Encrypting using a passphrase (symmetric encryption)
Encrypting data using a passphrase, and using this same passphrase later to decrypt the encrypted information is called symmetric encryption because the same shared secret (the passphrase) is used the same way both for the encryption and decryption processes.
With GnuPG, a file can be encrypted using a symmetric cipher with the help of
--symmetric (or the short option
-c) of the command
This command will by default display a graphical dialog window to request the input of the passphrase. You will have to blindly type the chosen passphrase twice, and the program will warn you if it is not strong enough (a passphrase is strong if guessing it by repeated tries would require a time and technical means too important with currently available computer devices).
If everything goes well, the command will not display anything on the terminal and
the encrypted file will be written to a file using the same name as the input
file completed with the suffix
.gpg (in the example above, the encrypted file
will therefore be
If no input file is provided, the data to encrypt will be read from the
standard input of the command. The output would then be redirected to the
standard output, unless a filename is provided using the option
-o in its short version). Thus, to encrypt the output of a command, you would
run something like this:
Which is equivalent to:
Should you want not to use a graphical dialog to input the chosen passphrase,
you would need to install the
pinentry-tty command (provided on Debian
systems by the package of the same name) and request
gpg-agent (which is the
program responsible for secure entry of passphrases on behalf of
gpg) to use
it by adding the following line to the file
(create it if it didn't exist):
Then use the following command to stop any running
gpg-agent. The program
will automatically be started again on demand by
gpg and use the updated
Other pinentry programs exist to use slightly different ways to input the passphrase: pinentry-gnome3, pinentry-gtk, pinentry-qt, pinentry-curses, etc.
Encrypting using a public key (asymmetric encryption)
Encrypting data using a public key and decrypting the encrypted information using a secret key is called symmetric encryption by opposition to symmetric encryption described above, because we don't use the same secret nor the same method to encrypt and then decrypt the information.
To use asymmetric encryption with GnuPG, we first need to import into our keyring the public key of the recipient of the data we want to encrypt.
This key can be imported from a file using the
--import option or downloaded
from a keyserver using either the option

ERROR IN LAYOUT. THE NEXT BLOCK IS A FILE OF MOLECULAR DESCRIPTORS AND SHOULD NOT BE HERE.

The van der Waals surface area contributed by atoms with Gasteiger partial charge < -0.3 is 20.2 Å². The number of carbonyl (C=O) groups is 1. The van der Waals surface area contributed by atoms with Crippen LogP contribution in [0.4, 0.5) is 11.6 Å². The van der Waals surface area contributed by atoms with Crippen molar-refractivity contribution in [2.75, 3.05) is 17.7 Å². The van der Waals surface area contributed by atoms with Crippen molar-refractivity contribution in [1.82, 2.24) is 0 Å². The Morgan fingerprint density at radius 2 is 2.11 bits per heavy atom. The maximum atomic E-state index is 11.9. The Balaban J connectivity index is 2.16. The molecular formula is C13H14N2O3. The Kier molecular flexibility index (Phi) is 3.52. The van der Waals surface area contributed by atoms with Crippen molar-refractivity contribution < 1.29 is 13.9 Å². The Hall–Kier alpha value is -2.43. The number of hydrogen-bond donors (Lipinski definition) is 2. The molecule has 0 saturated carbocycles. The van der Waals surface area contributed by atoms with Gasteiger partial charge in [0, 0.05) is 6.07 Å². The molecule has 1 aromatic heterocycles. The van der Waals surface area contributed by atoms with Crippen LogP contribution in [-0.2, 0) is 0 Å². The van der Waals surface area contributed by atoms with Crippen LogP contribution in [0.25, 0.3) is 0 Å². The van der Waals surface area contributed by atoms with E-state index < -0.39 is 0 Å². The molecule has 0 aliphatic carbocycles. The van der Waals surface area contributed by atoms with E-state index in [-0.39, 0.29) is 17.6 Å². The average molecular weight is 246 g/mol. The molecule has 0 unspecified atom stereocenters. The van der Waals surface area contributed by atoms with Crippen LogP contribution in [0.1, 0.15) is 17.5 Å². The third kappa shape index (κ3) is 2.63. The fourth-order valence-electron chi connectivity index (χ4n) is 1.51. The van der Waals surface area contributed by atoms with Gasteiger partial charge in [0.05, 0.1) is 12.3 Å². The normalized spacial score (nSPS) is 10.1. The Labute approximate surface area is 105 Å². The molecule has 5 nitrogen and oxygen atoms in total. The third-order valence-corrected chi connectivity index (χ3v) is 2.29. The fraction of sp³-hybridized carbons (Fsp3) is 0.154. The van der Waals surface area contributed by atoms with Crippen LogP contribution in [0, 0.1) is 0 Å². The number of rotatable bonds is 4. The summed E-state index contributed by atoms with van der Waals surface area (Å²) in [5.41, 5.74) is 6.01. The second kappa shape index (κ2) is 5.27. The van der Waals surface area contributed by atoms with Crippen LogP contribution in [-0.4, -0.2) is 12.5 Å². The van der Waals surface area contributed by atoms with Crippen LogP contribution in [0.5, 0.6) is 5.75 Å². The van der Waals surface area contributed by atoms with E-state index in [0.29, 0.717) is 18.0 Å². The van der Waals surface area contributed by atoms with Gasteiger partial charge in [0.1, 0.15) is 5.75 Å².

--receive-keys to download a key
designated using its identifier or
--search-keys to search and optionally
download the key based either on its identifier or the associated user ID. Read
the article “How to import or download a key with
GnuPG” for more details on
how to import this key.
Once the public key is present in our primary public keyring, a file can be
encrypted using asymmetric encryption with the help of the option
(or the short option
-e) of the
~$ gpg -e test.txt
You did not specify a user ID. (you may use "-r")
Enter the user ID. End with an empty line: email@example.com
rsa3072/65A4BB8A032EC005 2023-11-17 "Herschel Krustofski <firstname.lastname@example.org>"
Enter the user ID. End with an empty line:
As you can see, the program asks for the user id of the recipient to determine which public key it will use for the encryption. Only the secret key of the specified recipient (that corresponds to the public key in your keyring) will be able to decrypt the file.
Multiple recipient can be provided. As shown by the output of the use of
below, the user id of the recipient can also be directly specified as an
argument to the command
gpg using the option
--recipient (or the short
-r). The command won't display anything when used with this option:
~$ gpg -e -r "Herschel Krustofski" test.txt
If you are new to asymmetric encryption, you could be surprised that no passphrase is requested in this encryption process.
Remember that the recipient of the encrypted file is the only one to possess the secret key that is required to decrypt the file you have just encrypted using the corresponding public key. Thus, nobody else can read the encrypted information and there is no need to choose a secret passphrase (this kind of shared secret is only required in symmetric encryption).